A recent lawsuit highlights the antitrust risks posed when executives of public companies are pressed to answer questions raised by stock analysts during public calls or meetings to discuss company earnings. While, as a general matter, few cases are brought based on statements made in analyst calls, companies should be aware of these risks and advise executives accordingly.
In Avery et al. v. Delta Air Lines Inc. et al., No. 1:09-cv-1391 (N.D. Ga. Compl. Filed May 22, 2009), a plaintiff seeking to represent a class of airline passengers brought suit against Delta and AirTran, two companies that compete to provide flights in and out of Atlanta, Georgia, alleging that the airlines had conspired to set baggage handling fees. The plaintiffs claimed that AirTran invited Delta to collude through the following exchange between an AirTran executive and a stock analyst during a telephone conference on October 23, 2008:
[Analyst Question]: First check bag fee, you don’t have one, do you and will you?
[Response from AirTran Executive]: Good question. Let me tell you what we’ve done on the first bag fee. We have the appropriate programming in place to initiate a first bag fee and at this point we have elected not to do it, primarily because our largest competitor in Atlanta where we have 60% of our flights hasn’t done it, and I think we don’t think we want to be in a position to be out there alone with a competitor who we compete on has two-thirds of our nonstop flights and probably 80% to 90% of our revenue is not doing the same thing. So I’m not saying we won’t do it, but at this point, I think we prefer to be a follower in a situation rather than a leader right now.
[Analyst Question]: But if they were, you would consider, it’s not a matter of fact..
[Response from AirTran Executive]: We would strongly consider it, yes.
The plaintiffs alleged that (i) Delta communicated its acceptance of AirTran’s invitation by instituting a baggage handling fee shortly after the October conference call and (ii) AirTran accordingly implemented its own baggage-handling fee. Shortly after instituting the fee, Delta issued a press release indicating that it was simply adopting the baggage handling fee policy of Northwest Airlines, which Delta had recently acquired. The plaintiffs characterized Delta’s justification as nothing more than a pretext for the price fixing agreement.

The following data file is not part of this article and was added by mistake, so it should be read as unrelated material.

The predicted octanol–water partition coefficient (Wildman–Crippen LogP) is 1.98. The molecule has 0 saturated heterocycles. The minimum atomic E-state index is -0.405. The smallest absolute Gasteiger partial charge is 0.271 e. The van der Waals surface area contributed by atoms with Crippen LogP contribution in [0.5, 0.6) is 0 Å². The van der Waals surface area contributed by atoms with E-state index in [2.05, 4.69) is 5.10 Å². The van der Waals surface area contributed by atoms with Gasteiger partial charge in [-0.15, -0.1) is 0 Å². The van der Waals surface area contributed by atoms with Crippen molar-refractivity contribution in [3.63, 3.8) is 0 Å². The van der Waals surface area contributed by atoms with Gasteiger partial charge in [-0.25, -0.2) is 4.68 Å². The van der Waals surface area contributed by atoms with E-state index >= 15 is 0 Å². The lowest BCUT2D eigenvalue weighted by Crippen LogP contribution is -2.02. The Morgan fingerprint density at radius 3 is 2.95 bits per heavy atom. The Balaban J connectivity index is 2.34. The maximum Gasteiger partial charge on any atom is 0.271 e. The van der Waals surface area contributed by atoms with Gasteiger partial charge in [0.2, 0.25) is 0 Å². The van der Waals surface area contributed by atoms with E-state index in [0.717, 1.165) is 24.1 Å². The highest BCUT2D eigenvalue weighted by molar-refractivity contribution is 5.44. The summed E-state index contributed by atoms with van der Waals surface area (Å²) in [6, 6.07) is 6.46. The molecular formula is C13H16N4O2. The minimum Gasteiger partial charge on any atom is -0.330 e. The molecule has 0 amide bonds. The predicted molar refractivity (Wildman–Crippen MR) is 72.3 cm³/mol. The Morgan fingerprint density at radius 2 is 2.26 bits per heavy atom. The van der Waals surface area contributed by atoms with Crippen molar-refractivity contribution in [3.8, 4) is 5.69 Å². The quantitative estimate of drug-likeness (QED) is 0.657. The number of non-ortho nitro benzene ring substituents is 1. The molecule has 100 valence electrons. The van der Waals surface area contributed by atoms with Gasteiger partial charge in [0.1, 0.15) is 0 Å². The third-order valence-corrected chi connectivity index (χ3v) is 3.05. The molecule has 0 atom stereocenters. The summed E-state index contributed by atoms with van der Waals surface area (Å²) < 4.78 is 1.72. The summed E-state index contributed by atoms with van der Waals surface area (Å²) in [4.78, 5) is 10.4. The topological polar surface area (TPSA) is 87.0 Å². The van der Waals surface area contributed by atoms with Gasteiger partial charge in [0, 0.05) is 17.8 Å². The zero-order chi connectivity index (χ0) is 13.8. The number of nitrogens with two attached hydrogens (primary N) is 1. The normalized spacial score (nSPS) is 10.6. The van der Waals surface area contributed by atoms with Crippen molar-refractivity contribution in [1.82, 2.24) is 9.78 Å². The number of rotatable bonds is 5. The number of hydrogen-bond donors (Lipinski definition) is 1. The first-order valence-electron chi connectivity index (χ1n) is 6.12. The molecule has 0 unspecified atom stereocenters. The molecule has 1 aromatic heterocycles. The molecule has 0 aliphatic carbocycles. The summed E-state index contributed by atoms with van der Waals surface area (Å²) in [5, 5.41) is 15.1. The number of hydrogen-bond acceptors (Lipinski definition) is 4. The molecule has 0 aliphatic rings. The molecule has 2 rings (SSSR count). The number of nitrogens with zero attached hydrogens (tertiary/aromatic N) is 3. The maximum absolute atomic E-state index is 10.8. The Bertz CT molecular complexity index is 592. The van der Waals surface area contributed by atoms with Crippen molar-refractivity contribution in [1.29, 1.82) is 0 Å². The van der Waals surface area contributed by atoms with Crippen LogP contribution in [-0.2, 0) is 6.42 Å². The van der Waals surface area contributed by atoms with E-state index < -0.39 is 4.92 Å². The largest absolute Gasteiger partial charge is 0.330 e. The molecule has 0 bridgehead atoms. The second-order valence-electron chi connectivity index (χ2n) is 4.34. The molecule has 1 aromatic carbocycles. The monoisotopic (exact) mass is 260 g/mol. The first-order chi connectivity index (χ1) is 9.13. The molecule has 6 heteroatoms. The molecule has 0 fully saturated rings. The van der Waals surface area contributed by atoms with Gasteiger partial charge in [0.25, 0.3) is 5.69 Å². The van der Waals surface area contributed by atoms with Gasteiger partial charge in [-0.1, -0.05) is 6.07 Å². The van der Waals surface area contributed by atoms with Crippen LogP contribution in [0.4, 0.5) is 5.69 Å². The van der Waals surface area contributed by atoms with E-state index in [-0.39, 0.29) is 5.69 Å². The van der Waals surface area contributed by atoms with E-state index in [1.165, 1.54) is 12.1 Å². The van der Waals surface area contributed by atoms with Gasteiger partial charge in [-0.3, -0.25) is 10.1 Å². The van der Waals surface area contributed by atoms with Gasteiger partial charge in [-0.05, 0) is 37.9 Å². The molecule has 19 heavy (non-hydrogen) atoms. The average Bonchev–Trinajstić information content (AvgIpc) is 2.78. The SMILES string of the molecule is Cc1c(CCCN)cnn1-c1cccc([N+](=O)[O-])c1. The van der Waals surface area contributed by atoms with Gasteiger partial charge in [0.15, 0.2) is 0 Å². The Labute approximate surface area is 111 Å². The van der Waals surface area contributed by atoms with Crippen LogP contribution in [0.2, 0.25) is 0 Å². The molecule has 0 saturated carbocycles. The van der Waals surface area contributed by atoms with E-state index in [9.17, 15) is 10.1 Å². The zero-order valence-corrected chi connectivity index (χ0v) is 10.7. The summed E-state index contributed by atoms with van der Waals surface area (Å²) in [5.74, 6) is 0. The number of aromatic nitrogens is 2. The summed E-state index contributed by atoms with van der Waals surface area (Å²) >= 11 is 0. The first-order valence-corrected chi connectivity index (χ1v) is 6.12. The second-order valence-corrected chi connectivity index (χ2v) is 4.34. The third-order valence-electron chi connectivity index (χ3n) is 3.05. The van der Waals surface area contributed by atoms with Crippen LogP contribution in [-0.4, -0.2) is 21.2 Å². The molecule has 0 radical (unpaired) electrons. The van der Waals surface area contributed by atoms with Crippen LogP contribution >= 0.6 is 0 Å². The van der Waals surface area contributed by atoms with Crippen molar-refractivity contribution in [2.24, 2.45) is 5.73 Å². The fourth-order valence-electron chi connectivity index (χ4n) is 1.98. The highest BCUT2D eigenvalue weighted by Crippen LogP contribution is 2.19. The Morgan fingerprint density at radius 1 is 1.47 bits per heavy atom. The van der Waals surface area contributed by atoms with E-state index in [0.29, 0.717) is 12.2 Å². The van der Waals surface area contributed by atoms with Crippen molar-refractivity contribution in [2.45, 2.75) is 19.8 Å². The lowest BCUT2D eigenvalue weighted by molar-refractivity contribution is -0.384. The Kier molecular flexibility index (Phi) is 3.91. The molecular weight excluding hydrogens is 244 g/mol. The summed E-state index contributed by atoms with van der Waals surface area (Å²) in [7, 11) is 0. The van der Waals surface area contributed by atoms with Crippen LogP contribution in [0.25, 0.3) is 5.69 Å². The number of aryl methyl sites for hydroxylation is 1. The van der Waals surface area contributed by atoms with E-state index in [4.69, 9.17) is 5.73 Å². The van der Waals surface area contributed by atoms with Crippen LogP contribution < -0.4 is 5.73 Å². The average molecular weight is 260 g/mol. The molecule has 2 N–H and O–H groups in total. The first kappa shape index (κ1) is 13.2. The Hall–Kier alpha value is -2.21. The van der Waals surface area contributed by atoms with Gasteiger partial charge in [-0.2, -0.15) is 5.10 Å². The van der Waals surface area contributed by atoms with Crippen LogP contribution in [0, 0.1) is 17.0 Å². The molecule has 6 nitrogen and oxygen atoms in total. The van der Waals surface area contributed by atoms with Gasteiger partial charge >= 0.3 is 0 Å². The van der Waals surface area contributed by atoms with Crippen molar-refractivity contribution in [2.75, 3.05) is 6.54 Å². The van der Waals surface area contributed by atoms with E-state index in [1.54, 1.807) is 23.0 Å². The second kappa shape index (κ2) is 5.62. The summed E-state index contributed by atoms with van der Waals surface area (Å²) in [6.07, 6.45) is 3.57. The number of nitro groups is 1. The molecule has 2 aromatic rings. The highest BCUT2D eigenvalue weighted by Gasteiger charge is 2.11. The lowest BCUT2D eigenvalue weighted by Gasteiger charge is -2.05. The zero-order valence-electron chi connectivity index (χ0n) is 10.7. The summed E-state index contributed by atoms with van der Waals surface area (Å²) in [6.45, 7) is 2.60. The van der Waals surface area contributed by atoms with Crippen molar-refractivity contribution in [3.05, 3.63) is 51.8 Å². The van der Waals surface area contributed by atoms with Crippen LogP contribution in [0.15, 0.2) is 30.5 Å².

The Avery suit underscores what could be an emerging area for scrutiny by the class action plaintiffs’ bar. In Bell Atlantic Corp. et al. v. Twombly et al., 550 US 544, 127 S. Ct. 1955 (2007), and more recently in Ashcroft et al. v. Iqbal et al., 129 S.Ct. 1937 (May 18, 2009), the Supreme Court established that, in order to survive a motion to dismiss, plaintiffs must plead more than parallel conduct and conclusory allegations of collusion. As a result, the plaintiffs’ bar may scour publicly available analyst calls to find indications of collusion to overcome this demanding pleadings standard.
Antitrust enforcement agencies are also likely to use statements from analyst calls as evidence to build their cases. The government has only brought one action premised on an analyst call, In re Valassis Corp., File No. 051 0008 (Analysis to Aid Public Comment F.T.C. Mar. 14, 2006) which resulted in a consent decree. According to the FTC’s allegations, the Valassis executives (knowing that Valassis’ only competitor was listening) told analysts that it would “abandon its 50 percent market share goal,” “aggressively defend its existing customers [through reducing price],” and then, as of a specified date, “observe a floor price of $6.00 per page and $3.90 per half page.” Id. at 2. The executives also stated that Valassis “would monitor [its competitor’s] response to this invitation, looking for ‘concrete evidence’ of reciprocity in ‘short order.’” Id at 3. Although the FTC did not conclude that there was an actual price-fixing agreement between Valassis and its competitor, it nonetheless condemned the statement as an unlawful “invitation to collude.”
While the specificity of the statements in Valassis distinguish it from the statements in Avery and many of the statements made in analyst calls, plaintiffs will nonetheless seek to use these statements to bolster allegations of collusion and protect against attacks under Twombly and Ashcroft. This will often create a dilemma for companies seeking to comply with both the letter and, more importantly, the spirit of securities disclosure requirements,which, for example make disclosure mandatory for material losses, risks, or changes in business strategy.
When an analyst asks a question, there is a strong inclination among executives to answer it honestly and completely, both as a matter of compliance and investor relations. However, companies implementing antitrust compliance policies to avoid aggressive class action plaintiffs will urge executives to limit responses on analyst calls. The challenge comes in where to draw the line.
In general, the riskiest statements or responses to analyst questions are those that discuss future prices or output levels or that appear to communicate with competitors rather than customers or investors. To avert risk, companies should consider the following best practices when answering questions on analyst calls:
If you have any questions about any of the issues raised in this client alert, please do not hesitate to contact in our New York office, at +1 212 506 2530.
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